Sierra Leone, a country that is now very dear to me after my first visit last Nov, was once of the most unsafe countries for pregnant women. In 2009, it was estimated that 1 in 8 women died during pregnancy or childbirth – the story was even worse for the newborns.
But international donors have contributed to medical facilities, the government waives clinic fees for women and children, and the results are spectacular:
Since waiving the fees, Sierra Leone has seen a 214 percent increase in the number of children under 5 getting care at health facilities, a 61 percent decrease in mortality rates in difficult pregnancy cases at health clinics, and an 85 percent drop in the malaria fatality rate for children treated in hospitals, according to figures Mr. Yates supplied.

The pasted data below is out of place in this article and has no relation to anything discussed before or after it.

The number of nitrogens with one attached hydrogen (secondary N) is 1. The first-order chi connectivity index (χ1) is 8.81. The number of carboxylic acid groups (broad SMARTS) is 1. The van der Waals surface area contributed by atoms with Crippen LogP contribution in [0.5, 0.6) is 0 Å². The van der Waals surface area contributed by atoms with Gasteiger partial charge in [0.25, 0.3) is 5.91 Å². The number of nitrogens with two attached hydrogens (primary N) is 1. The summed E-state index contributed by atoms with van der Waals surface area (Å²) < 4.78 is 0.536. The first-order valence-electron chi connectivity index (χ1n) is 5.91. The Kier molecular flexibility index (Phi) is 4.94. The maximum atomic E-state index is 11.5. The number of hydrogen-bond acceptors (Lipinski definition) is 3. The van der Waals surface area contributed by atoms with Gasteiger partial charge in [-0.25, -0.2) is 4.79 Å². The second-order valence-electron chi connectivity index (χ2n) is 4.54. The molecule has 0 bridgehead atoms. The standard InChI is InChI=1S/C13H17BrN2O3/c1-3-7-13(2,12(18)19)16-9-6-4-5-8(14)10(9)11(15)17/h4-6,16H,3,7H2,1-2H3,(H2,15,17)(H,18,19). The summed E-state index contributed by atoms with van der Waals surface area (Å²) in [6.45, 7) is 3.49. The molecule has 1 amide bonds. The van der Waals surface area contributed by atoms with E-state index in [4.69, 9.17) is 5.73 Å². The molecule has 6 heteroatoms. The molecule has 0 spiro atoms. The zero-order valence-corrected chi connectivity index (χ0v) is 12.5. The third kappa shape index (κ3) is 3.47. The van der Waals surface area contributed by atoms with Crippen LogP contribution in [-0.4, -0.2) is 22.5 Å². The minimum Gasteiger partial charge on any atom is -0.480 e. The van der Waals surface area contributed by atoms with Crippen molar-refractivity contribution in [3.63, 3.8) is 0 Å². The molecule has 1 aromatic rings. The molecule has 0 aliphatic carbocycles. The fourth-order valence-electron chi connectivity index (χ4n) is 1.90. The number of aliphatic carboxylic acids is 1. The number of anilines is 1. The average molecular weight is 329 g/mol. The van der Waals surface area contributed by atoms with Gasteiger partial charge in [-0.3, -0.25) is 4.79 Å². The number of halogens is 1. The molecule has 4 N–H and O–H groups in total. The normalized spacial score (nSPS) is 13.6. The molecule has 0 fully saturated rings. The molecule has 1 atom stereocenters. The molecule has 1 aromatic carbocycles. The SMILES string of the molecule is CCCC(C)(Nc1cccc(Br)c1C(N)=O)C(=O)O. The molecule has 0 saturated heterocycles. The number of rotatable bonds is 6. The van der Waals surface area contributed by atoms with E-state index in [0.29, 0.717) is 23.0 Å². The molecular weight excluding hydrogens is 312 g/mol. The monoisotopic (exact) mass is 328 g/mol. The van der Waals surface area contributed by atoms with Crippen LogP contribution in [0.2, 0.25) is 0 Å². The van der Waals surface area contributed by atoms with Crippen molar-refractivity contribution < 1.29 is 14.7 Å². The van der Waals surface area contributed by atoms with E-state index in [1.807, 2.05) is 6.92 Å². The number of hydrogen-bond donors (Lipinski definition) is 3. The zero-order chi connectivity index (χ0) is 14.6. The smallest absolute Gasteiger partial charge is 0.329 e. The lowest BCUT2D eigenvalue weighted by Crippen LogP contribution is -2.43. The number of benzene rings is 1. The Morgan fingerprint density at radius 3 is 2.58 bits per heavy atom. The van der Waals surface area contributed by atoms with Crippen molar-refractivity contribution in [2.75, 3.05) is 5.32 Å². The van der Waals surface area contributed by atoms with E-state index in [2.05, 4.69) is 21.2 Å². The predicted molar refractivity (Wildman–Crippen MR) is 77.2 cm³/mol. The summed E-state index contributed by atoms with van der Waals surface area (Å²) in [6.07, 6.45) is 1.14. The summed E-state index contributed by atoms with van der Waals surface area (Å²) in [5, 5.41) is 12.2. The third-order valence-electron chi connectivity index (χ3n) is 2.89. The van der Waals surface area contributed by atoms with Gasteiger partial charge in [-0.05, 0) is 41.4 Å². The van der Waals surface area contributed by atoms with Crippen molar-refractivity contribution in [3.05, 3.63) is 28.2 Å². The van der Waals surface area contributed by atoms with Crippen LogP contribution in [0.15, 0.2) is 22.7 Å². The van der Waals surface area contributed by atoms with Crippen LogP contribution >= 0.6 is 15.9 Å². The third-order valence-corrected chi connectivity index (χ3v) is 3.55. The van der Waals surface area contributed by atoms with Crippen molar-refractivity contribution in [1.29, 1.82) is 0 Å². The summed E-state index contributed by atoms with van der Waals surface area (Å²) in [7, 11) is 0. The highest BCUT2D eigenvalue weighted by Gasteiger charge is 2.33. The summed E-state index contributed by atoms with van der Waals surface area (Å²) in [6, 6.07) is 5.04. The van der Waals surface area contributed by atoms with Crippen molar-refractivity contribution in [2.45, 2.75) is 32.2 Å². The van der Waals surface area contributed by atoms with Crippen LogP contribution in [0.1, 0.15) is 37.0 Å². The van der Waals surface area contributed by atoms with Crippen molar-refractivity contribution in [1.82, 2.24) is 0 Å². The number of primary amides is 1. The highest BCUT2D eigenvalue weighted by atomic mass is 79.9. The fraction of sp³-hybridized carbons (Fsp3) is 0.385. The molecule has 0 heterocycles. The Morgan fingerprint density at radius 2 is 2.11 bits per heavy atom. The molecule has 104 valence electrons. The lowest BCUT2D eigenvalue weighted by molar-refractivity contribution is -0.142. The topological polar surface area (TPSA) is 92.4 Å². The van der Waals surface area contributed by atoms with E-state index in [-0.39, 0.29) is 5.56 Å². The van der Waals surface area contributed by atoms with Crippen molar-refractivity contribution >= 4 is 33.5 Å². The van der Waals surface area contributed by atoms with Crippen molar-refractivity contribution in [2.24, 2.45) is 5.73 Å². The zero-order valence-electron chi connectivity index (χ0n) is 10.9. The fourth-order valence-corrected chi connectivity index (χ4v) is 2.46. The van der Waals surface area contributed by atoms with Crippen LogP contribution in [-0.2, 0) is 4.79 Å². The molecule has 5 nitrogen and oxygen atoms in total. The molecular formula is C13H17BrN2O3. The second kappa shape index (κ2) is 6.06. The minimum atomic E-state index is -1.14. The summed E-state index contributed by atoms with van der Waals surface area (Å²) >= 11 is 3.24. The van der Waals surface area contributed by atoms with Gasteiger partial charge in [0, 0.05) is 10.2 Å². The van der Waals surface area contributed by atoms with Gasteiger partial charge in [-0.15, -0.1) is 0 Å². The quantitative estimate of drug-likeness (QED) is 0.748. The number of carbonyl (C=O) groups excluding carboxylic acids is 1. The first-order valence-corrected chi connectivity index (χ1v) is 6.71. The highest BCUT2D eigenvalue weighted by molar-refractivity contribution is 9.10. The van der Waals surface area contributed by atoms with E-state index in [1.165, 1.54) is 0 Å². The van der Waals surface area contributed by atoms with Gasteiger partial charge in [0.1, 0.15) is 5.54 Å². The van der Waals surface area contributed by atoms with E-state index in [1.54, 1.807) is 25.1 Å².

However, not all Sierra Leone women are cared for:
Here in Sierra Leone, the health minister, Zainab Bangura, says her country needs 54 gynecologists but has only 4. Likewise, she says, there are only two pediatricians in a nation of over five million people. “We lost 10 years” to civil war, Ms. Bangura said of the impetus behind increasing access to health care. “We needed to embark on a drastic measure.”
If you want to share the right to basic healthcare a quick search found the following organizations work in Sierra Leone on women’s issues: Amnesty International, Mercy Ships, Women for Women of Sierra Leone, Doctors without Borders, and UNICEF.